Preserving the Everywhere In Between
Ft. LeBoeuf Historical Museum, others curate small-town heritage
In 1753, on the cusp of the French and Indian War, a 21-year-old (and quite inexperienced) George Washington traveled with explorer Christopher Gist along the Venango Path to the French-held Fort LeBoeuf. His mission was to deliver a message to the French on behalf of the British demanding that they leave the Ohio Country. The French, of course, did not — at least not yet.
Washington's journey to modern-day Waterford, Pa. is well-known throughout the region. Anyone who has driven through the town and seen his statue adjacent to the historic Eagle Hotel can attest to this (although contrary to popular lore, Washington never stayed there, since it was built in 1826, long after his death and the fort's destruction).
Today, the story of young Washington traversing the waterways, avoiding death twice, and spending three days at the French fort lives on through the Fort LeBoeuf Historical Society and its museum. If you haven't visited recently — and I regrettably had not — you will be amazed by the interior renovations to the museum and the way in which the region's colonial and native history is presented.
The historical society operates not only the museum but the entire Fort LeBoeuf Historical Campus. It began in the 1970s with the preservation of the Eagle Hotel, which at the time was at risk of being demolished. The hotel is now home to the popular Amish-style Sugar 'n Spice restaurant as well as a ballroom on the third floor. Around a decade ago, when the state was looking to unload numerous local properties (which included the museum, the neighboring Judson House, and the George Washington Park), a major effort was put forth to raise the necessary funds to secure them for the society. They were successful.
I was invited to tour the museum by my wife's colleague, Don Pearce, a fellow history teacher and local history enthusiast. We met there on a late Tuesday morning and were greeted by Jim Edwards, who curates the museum, and Bob Briggs. They are two veterans of the Vietnam War and longtime friends who had a matched jovial charisma and were legitimately happy to have me there and show me around.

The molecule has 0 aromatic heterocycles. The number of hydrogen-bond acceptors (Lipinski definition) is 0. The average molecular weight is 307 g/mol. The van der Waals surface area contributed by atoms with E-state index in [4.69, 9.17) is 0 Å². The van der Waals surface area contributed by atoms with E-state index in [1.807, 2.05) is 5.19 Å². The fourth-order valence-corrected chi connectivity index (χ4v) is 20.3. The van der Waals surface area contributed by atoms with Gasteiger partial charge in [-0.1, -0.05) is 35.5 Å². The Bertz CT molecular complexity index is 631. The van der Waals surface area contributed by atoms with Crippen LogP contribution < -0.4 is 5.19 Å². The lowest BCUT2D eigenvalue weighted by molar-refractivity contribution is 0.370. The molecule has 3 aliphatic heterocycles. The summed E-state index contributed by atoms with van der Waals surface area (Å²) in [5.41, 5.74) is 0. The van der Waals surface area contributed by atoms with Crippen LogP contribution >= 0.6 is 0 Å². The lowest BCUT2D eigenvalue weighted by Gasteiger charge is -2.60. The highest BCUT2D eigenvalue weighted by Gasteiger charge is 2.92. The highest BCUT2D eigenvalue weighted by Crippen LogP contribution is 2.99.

"I just like hanging out here," Bob joked, then thumbed towards Jim. "He does all the work."
Bob was being modest, of course. It wasn't long before Jim and Don began discussing Bob's impressive knapping work.
"He's a master," Don said.
Indeed, he is. They showed me some of his work: masterfully detailed arrowheads made of flint and obsidian and other stone. I asked how he ever learned such a skill and he recounted how he'd gone to a demonstration many years earlier and it caught his interest, so he got a book on it.
"It was this thick," he said, holding his fingers a couple of inches apart. "I didn't understand any of it at first, it was so technical."
Since then, he's turned a hobby into something more, teaching numerous knapping classes at the museum and elsewhere over the years, both to children and adults.
After some more wandering conversations — normal when you get four folks interested in history together — Jim led me through the walking exhibit, eagerly answering each of my questions and providing tidbits on how the museum secured an artifact or who created a replica. That person was often Jim.
"If I can't find it, I try to make it," Jim said. "If I can't make it, I try and find somebody who can." Clearly, Jim knows a lot of people in the field, which stems from his years as a reenactor, his initial entry into living history.